In 2006, William Rhoden of The New York Times wrote an article (5/25/06) contrasting two breakdowns in May of that year. The first, Barbaro, received international attention upon shattering his leg in the Preakness Stakes. Four days later, a nondescript horse named Lauren’s Charm fell (of an apparent heart attack) at Belmont. Rhoden writes:

“THERE was no array of photographers at Belmont Park yesterday, no sobbing in the crowd as a badly injured superstar horse tried to stay erect on three legs. There was no national spotlight. Instead, there was death.”

When Lauren’s Charm collapsed, “no one, except those associated with the horse and two track veterinarians, seemed to notice.” With Barbaro, however, “a national audience gasped; an armada of rescuers rushed to the scene. In the days that followed, as the struggle to keep Barbaro alive took full shape, there was an outpouring of emotion across the country and heartfelt essays about why we care so much about these animals.”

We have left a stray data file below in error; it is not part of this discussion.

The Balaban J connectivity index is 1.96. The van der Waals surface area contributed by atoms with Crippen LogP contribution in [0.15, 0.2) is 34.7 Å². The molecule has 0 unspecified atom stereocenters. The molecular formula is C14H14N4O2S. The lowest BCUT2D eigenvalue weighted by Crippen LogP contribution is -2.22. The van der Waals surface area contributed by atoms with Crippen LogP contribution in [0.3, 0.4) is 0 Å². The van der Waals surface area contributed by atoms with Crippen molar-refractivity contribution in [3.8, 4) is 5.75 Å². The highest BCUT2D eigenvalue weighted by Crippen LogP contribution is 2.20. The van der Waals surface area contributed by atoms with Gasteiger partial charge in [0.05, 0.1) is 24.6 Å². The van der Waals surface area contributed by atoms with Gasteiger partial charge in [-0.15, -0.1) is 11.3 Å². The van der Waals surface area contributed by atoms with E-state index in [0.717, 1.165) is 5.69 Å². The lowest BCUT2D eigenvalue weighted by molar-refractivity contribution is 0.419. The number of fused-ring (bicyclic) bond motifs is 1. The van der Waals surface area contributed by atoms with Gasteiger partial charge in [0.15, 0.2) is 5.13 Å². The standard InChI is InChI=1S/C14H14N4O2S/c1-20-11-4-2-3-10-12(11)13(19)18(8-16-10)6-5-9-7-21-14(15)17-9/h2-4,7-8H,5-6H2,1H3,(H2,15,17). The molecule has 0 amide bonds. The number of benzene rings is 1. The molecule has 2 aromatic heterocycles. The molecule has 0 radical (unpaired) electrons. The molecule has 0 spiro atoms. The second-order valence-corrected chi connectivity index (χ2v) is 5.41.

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“But I’m not so sure we do, and I’m not so sure the general public fully understands this sport. When people attempt to rationalize the uneasy elements of racing, they often say: ‘That’s part of the business. That’s the game.’ But there was nothing beautiful or gracious or redeeming about the seventh race at Belmont. This was the underside of the business. The nuts-and-bolts part, where animals are expendable parts of a billion-dollar industry.”

Rhoden sets the scene:

“The dead animal was loaded in the ambulance and carted to the track’s stable area, where it was put on its side, legs bent as if it were still running. The horseshoes had not been removed. The carcass was then half carried and half pushed into an area designated for autopsies. An earthmover helped push the horse against a concrete wall.

The gate to the fenced-in area was closed. I glanced back at Lauren’s Charm, lying on the ground. Just days ago, the cameras were trained on Pimlico, and a nation cried for Barbaro. I wonder what the nation would have thought about this.”

He concludes:

“One animal breaks an ankle on national television in a Triple Crown race and sets off a national outpouring of emotion. A 4-year-old collapses and dies in full view on a sunny afternoon and not many seem to notice. Or care. As they say, it’s the business. But what kind of business is this?”

A shameful one.